One covereth violence with his garment - o or, "and violence covereth his garment," or, it might be, in the same sense, "he covereth his garment with violence" , so that it cannot be hid, nor washed away, nor removed, but envelopes him and his garment; and that, to his shame and punishment.

It was, as it were, an outer garment of violence, as Asaph says Psalm 73:6, "violence covereth them as a garment;" or David Psalm 109:18, "he clothed himself with cursing as with a garment." It was like a garment with "fretting leprosy," unclean and making unclean, to be burned with fire. Leviticus 13:47-58. Contrariwise, the redeemed saints had Revelation 7:14 "washed their robes and made them white in the Blood of the Lamb." Having declared God's hatred of this their doing, he sums up in the same words, but more briefly; "and this being so, ye shall take heed to your spirit, and not deal treacherously."

16. putting away—that is, divorce.

for one covereth violence with … garment—Maurer translates, "And (Jehovah hateth him who) covereth his garment (that is, his wife, in Arabic idiom; compare Ge 20:16, 'He is to thee a covering of thy eyes'; the husband was so to the wife, and the wife to the husband; also De 22:30; Ru 3:9; Eze 16:8) with injury." The Hebrew favors "garment," being accusative of the thing covered. Compare with English Version, Ps 73:6, "violence covereth them as a garment." Their "violence" is the putting away of their wives; the "garment" with which they try to cover it is the plea of Moses' permission (De 24:1; compare Mt 19:6-9).

The prophet enforceth his former exhortation, Malachi 2:15, with the arguments laid here close together from the odiousness of the thing he exhorts them to forbear. It is odious to the Lord, who changeth not, but resents this evil practice as much as ever. God, Judge of wrongs and the wronged, hates such wrong.

God of Israel by covenant, and in peculiar relation, and so much more engaged to punish it; and he now declares his hatred of these things.

Putting away; divorce, such putting away of wives as these petulant Jews used to make way for some new wives.

For one covereth violence with his garment; rather, and covering violence, &c., which God hates as much as divorcing or putting away. This superinducing of violence by a second wife taken in upon, or with, or over the first wife, called here a garment, God hateth. In sum, neither your divorces nor your polygamy may with safety be practised, for God hateth both.

Therefore take heed to your spirit, and therefore be advised, take heed, as you love your life, your souls, your peace, and welfare, that ye deal not treacherously; neither on dislike divorce, nor yet, with unbridled lust, take another wife in to the former; both are perfidious treachery against her, thy covenant, and thy God; and what canst thou expect from such courses that God hateth, but to be cut off.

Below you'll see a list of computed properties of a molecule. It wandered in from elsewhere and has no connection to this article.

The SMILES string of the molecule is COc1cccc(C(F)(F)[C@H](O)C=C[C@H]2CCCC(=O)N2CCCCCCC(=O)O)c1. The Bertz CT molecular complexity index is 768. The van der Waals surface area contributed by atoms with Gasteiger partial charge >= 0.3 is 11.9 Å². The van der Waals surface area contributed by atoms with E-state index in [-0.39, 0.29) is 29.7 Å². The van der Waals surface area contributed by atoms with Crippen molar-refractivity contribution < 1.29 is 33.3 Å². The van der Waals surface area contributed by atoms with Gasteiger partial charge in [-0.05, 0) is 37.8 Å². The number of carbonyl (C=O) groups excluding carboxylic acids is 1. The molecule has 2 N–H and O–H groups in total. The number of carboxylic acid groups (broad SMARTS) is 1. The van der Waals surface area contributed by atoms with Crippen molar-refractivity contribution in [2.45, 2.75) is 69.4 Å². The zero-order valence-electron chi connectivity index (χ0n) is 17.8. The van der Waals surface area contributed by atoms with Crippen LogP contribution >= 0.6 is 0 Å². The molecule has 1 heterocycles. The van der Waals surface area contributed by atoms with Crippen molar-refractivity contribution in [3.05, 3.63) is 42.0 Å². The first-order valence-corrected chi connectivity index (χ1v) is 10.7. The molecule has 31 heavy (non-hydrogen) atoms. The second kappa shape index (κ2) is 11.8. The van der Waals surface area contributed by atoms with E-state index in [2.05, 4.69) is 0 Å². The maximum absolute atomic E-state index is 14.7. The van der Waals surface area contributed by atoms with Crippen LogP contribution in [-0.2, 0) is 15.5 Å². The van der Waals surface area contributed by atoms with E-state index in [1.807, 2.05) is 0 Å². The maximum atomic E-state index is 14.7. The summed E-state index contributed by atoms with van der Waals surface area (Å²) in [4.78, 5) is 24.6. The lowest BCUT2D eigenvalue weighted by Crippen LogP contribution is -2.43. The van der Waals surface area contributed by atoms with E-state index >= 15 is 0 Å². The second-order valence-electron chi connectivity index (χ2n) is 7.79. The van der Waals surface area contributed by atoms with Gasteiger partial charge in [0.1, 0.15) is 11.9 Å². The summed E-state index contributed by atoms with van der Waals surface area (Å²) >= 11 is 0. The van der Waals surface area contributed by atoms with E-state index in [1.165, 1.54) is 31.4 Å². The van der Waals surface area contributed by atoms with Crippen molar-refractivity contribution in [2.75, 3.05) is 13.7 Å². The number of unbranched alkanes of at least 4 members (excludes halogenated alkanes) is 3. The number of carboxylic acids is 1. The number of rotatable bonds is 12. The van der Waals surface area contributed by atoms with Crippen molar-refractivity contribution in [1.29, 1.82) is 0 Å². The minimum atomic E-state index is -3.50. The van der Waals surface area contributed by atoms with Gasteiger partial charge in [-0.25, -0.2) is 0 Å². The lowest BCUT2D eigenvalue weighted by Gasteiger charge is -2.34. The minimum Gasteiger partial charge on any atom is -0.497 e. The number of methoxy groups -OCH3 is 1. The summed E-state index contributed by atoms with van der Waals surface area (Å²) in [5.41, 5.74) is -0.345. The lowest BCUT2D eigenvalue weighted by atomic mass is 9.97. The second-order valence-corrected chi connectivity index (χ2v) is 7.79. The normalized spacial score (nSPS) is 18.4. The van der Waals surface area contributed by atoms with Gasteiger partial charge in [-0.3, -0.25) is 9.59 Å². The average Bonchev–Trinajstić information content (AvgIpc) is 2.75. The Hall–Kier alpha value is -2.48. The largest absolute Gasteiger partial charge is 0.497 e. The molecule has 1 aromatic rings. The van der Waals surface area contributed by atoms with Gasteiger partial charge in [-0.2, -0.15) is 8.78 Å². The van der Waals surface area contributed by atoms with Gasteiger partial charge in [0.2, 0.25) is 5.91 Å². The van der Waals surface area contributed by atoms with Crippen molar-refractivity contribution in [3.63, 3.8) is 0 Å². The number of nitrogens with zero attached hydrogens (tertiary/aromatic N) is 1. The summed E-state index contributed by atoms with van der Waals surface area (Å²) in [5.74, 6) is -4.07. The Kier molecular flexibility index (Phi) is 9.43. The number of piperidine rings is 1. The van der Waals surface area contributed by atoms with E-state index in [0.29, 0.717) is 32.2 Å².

The prophet enforceth his former exhortation, Malachi 2:15, with the arguments laid here close together from the odiousness of the thing he exhorts them to forbear. It is odious to the Lord, who changeth not, but resents this evil practice as much as ever. God, Judge of wrongs and the wronged, hates such wrong.

God of Israel by covenant, and in peculiar relation, and so much more engaged to punish it; and he now declares his hatred of these things.

Putting away; divorce, such putting away of wives as these petulant Jews used to make way for some new wives.

For one covereth violence with his garment; rather, and covering violence, &c., which God hates as much as divorcing or putting away. This superinducing of violence by a second wife taken in upon, or with, or over the first wife, called here a garment, God hateth. In sum, neither your divorces nor your polygamy may with safety be practised, for God hateth both.

Therefore take heed to your spirit, and therefore be advised, take heed, as you love your life, your souls, your peace, and welfare, that ye deal not treacherously; neither on dislike divorce, nor yet, with unbridled lust, take another wife in to the former; both are perfidious treachery against her, thy covenant, and thy God; and what canst thou expect from such courses that God hateth, but to be cut off.

The prophet enforceth his former exhortation, Malachi 2:15, with the arguments laid here close together from the odiousness of the thing he exhorts them to forbear. It is odious to the Lord, who changeth not, but resents this evil practice as much as ever. God, Judge of wrongs and the wronged, hates such wrong.

God of Israel by covenant, and in peculiar relation, and so much more engaged to punish it; and he now declares his hatred of these things.

Putting away; divorce, such putting away of wives as these petulant Jews used to make way for some new wives.

For one covereth violence with his garment; rather, and covering violence, &c., which God hates as much as divorcing or putting away. This superinducing of violence by a second wife taken in upon, or with, or over the first wife, called here a garment, God hateth. In sum, neither your divorces nor your polygamy may with safety be practised, for God hateth both.

Therefore take heed to your spirit, and therefore be advised, take heed, as you love your life, your souls, your peace, and welfare, that ye deal not treacherously; neither on dislike divorce, nor yet, with unbridled lust, take another wife in to the former; both are perfidious treachery against her, thy covenant, and thy God; and what canst thou expect from such courses that God hateth, but to be cut off. For the Lord the God of Israel saith, that he hateth putting away,.... The divorcing of wives; for though this was suffered because of the hardness of their hearts, it was not approved of by the Lord; nor was it from the beginning; and it was disagreeable, and even hateful to him, Matthew 19:8 in the margin of some Bibles the words are rendered, "if he hate her, put her away"; and so the Targum,